Fresh Off The Boat follows Eddie Huang’s family as they move from Washington DC to Orlando, Florida in the mid nineties and the culture shock they experience as an Asian American family. Eddie’s father, Louis (Randall Park), runs the Cattleman’s Ranch Steakhouse, a fledgling business that he desperately needs to gain traction. Meanwhile, Eddie’s mother, Jessica (Constance Wu), must navigate her acclimation to suburban life. Along for the ride are Eddie’s brothers, Evan and Emery, and their grandmother, filling out the typical sitcom family dynamics.
All of the action on Fresh Off The Boat is experienced through the eyes and voiceover narration of Eddie Huang, played by the vibrant Hudson Yang. Eddie is steeped in hip hop culture, often sporting Nas or Wu Tang Clan shirts and peppering conversations with slang and swagger. This further complicates the already shaky ground in which he finds himself at school as the lone Asian American. However, Eddie’s love of hip hop does invite some great bits, such as his plan to gain popularity by finding a girlfriend.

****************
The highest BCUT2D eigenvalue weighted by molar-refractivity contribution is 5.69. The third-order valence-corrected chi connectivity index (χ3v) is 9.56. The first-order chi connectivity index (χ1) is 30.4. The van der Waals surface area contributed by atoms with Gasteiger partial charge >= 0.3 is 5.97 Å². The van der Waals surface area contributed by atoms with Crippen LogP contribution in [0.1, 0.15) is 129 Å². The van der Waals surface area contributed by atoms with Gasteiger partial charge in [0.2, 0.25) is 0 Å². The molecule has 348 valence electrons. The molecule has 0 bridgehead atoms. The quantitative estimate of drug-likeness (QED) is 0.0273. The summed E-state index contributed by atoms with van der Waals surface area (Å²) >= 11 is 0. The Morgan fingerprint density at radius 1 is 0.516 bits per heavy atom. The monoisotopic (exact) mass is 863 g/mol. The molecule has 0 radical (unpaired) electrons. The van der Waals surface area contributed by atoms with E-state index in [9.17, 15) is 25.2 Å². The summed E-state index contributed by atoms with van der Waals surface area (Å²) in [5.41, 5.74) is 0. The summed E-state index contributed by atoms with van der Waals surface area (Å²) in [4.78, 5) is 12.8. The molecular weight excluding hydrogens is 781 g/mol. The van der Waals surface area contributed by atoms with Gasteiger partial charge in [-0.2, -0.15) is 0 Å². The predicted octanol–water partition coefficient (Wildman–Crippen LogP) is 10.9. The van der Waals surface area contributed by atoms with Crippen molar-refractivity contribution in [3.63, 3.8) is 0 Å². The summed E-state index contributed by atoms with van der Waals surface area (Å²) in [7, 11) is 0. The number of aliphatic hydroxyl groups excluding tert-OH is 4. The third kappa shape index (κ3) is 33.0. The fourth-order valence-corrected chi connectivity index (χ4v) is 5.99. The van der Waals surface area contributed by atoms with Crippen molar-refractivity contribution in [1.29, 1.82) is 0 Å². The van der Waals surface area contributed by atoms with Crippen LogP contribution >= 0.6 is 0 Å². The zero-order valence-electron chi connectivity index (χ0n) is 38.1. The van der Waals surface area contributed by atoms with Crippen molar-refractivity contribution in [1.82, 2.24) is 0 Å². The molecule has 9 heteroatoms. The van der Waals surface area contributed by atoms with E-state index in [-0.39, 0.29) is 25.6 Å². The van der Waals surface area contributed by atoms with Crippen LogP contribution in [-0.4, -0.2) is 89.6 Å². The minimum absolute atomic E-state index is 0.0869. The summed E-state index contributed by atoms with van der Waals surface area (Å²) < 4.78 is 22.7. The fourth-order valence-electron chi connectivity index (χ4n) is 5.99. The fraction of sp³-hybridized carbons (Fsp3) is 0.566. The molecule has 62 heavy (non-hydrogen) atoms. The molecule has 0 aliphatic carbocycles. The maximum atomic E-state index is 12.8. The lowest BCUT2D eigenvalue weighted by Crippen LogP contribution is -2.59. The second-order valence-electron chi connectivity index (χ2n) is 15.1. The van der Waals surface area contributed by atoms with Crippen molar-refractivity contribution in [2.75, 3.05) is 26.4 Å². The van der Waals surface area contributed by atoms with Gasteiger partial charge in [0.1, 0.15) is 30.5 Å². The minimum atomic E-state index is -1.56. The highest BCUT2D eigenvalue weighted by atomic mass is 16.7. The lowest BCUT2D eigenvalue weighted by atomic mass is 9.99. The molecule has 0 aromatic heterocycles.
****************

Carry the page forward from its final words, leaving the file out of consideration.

Despite having strong performances, my issue with Fresh Off The Boat is in the execution. While I’m unfamiliar with the particulars of Mr. Huang’s memoir, I expected the show to have more teeth than what I found in the first three episodes, especially a show from Nahnatchka Khan (Don’t Trust The B**** In Apt. 23). Instead, what Fresh Off The Boat does is immerse this Asian American family in what amounts to typical sitcom story fodder which we’ve seen countless times before, almost as if the show is trying to force Mr. Huang’s story into a flavorless box. The format is something fans of Everybody Loves Chris will instantly recognize. There are some genuinely funny moments in these first three half hour installments, however many of the jokes hinge on stereotypes rather than strike out for new ground. For a show that takes a race angle on the “fish out of water” spine, Fresh Off The Boat only overtly addresses race in the pilot, when Eddie is called a racial slur by an African American student.
The best thing about Fresh Off The Boat are the relationships of the Huang family. There’s a lot of sweetness on screen, which is a welcome change from the snark overdoses. Much to everyone’s shock, Eddie’s younger brothers thrive in Orlando after only one day, while Eddie and his mother seem to share much of the same reservations.
Available in stores now.
- TV Review: TNT’s Agent X Brings Spy Dramas Into The Wild - November 8, 2015
- TV Review: CBS’ Supergirl Is Ready To Fly - October 26, 2015
- Blu-ray Review: ‘Fresh Off The Boat: The Complete First Season’ - October 2, 2015